Behind all business endeavors is a drive for success. Business owners experience this push first as they are the ones faced with the task of translating their ideas into a tangible company. As the business grows, it will absorb additional team members who have interest in working with the company. If this growth is sustainable, it will also eventually accumulate prospects interested in acquiring the company.

In 2015, an estimated 64 percent of business owners were preparing to transfer ownership of their company within the next ten years. In a competitive and wavering market, will these business owners be satisfied with the money they acquire from the sale?

The years of hard work and sacrifice that go into building a profitable company often cloud an owner’s judgment of their company’s worth. They are prone to measure reward against the amount of time they have personally invested in the company – years of challenging work and constant risk-taking would have to pay off substantially in the end, right? This bias corresponds with ego; because someone has invested so much of themselves into a company, their profit should reflect that. On the other hand, however, there are some business owners who are completely blind to their company’s worth.

These different approaches to management may seem extreme, but they are more common than one might think – and they are exactly the type of business owner you don’t want to be. Every business owner should know what their company is worth well in advance of when they are planning to sell. Valuations have become a critical facet of business strategy because they take a company’s cash flow and all of its other nuances into consideration when assigning a number to your business.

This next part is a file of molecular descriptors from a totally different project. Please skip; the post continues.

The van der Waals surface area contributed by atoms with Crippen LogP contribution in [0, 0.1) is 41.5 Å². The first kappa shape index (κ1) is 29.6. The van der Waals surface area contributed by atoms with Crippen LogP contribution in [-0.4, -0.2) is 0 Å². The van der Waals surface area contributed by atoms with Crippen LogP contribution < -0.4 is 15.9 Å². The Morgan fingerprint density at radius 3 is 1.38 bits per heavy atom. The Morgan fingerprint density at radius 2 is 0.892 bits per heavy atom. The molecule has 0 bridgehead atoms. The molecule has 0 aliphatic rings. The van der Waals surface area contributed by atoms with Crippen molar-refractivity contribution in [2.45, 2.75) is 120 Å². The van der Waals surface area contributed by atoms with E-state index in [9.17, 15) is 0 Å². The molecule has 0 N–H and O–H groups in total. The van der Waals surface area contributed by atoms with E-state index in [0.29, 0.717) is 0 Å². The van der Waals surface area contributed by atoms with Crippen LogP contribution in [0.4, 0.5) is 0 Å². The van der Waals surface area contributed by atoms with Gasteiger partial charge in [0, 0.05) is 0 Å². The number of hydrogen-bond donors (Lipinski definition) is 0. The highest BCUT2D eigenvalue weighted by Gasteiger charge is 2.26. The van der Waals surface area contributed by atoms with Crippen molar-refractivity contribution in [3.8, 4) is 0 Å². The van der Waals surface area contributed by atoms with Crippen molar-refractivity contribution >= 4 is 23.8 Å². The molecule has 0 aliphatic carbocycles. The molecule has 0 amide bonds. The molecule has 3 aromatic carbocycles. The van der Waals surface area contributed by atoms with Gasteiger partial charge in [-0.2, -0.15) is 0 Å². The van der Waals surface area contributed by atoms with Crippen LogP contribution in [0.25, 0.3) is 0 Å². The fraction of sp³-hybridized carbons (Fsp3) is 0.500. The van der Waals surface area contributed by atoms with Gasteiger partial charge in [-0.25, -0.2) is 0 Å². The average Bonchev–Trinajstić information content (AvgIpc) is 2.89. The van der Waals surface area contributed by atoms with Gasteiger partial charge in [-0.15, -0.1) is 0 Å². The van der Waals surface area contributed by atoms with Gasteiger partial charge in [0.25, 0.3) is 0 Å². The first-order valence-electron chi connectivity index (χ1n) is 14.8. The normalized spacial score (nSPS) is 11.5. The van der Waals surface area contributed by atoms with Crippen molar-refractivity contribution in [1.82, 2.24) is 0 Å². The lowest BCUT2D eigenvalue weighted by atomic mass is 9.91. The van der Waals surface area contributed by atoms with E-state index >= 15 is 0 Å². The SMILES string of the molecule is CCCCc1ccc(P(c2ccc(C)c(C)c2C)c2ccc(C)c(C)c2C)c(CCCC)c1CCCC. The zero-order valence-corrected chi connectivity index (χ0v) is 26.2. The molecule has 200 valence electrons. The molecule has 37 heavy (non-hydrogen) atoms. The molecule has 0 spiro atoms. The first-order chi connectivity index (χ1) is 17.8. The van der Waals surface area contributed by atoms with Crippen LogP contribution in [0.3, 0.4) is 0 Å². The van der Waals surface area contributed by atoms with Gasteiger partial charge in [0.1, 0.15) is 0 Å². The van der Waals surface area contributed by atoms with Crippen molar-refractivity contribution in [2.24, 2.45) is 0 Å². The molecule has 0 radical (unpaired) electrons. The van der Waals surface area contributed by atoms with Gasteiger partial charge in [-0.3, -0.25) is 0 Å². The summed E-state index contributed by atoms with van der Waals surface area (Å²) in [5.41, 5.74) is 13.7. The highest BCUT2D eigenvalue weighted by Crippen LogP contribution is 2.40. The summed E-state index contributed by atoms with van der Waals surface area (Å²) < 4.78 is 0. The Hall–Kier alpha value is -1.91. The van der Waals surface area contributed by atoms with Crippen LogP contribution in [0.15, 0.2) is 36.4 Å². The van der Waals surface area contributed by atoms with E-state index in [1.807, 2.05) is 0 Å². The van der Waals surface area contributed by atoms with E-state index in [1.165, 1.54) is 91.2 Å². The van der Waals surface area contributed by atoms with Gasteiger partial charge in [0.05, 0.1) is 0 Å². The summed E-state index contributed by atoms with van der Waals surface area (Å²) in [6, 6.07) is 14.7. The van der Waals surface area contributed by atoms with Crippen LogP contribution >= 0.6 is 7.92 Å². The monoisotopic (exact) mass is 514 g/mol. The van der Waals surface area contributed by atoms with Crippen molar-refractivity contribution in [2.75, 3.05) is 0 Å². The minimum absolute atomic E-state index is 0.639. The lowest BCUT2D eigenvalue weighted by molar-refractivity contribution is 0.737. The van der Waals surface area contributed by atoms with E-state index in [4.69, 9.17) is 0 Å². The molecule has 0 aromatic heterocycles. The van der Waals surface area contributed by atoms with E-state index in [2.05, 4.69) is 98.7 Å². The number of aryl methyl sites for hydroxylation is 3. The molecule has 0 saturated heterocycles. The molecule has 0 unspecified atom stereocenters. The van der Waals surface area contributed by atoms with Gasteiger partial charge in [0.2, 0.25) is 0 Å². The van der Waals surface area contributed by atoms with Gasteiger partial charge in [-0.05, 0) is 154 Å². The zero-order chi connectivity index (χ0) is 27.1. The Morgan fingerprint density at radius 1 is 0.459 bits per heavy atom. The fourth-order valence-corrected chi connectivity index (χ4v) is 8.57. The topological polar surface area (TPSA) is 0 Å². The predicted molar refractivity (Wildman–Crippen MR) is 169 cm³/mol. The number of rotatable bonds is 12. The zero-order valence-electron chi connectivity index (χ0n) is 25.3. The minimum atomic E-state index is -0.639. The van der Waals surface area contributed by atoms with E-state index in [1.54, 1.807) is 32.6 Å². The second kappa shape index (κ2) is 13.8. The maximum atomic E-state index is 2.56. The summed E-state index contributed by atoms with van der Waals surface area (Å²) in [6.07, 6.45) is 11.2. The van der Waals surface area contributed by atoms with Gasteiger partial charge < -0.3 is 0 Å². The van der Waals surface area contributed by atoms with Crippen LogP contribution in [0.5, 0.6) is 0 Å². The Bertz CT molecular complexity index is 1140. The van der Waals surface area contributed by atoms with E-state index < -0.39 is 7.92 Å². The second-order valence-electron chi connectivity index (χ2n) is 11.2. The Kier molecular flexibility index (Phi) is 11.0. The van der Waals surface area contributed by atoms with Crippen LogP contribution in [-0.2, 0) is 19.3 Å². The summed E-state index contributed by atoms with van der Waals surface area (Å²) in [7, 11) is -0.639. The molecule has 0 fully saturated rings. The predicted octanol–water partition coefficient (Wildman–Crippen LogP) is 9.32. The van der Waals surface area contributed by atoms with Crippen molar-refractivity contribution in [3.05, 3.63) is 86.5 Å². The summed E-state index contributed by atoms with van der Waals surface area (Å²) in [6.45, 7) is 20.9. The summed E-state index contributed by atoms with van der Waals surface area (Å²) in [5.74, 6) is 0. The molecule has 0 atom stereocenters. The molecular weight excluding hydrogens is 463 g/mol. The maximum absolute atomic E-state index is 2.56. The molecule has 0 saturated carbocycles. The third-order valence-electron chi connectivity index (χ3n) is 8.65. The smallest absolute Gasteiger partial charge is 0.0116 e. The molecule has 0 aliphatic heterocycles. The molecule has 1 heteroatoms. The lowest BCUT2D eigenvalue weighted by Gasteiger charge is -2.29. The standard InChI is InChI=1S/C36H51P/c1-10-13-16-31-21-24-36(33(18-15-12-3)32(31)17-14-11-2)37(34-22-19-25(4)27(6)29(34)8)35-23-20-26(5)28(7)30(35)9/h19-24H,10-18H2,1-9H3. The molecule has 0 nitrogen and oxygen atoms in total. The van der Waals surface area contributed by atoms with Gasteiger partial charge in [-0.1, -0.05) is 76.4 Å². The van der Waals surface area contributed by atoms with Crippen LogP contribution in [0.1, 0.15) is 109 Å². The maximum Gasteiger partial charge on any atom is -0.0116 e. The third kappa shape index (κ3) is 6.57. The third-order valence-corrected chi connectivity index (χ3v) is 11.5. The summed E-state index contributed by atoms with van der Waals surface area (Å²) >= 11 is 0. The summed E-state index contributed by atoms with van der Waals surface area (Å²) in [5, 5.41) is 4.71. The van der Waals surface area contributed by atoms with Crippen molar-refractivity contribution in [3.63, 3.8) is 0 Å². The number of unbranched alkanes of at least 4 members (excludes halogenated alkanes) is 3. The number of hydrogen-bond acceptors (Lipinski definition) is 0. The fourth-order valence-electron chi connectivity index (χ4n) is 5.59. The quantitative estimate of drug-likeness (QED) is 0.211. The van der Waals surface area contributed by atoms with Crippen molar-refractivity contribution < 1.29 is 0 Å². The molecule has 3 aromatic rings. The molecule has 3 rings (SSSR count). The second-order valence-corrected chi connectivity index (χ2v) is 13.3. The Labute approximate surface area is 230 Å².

Knowing this monetary amount not only equips business owners with knowledge of their company’s past and shows them where they stand in the market today, but a valuation can also help you plan for the future success of your business. Seeking valuations only when they are necessary is a rather short-sighted approach. Instead, consistent valuations can be used as a tool to track performance not just in terms of estimated revenue, but in overall value as well.

Tracking the trajectory of a business using valuations can highlight unforeseen patterns that could be hindering your company’s growth – or any healthy patterns that could continue to grow the company into something even more substantial. You should consult these business valuations as a resource to assist you in the decision making process. Even seemingly beneficial decisions could have weighty ramifications on the positive growth of your company. A valuation can help you analyze how a strategic business decision would affect your company’s bottom line before you implement it.

Using valuations as a compliment to your business strategy will give you an edge over your competition. The more intuitive you can be, the better off your company will be. Business valuations do not have to be contingent upon monumental situations, although they are necessary in those moments. Creative owners can use them as a guide to formulate a business strategy that will lend itself to continued growth year after year. When it comes time to sell, you will know what you are worth.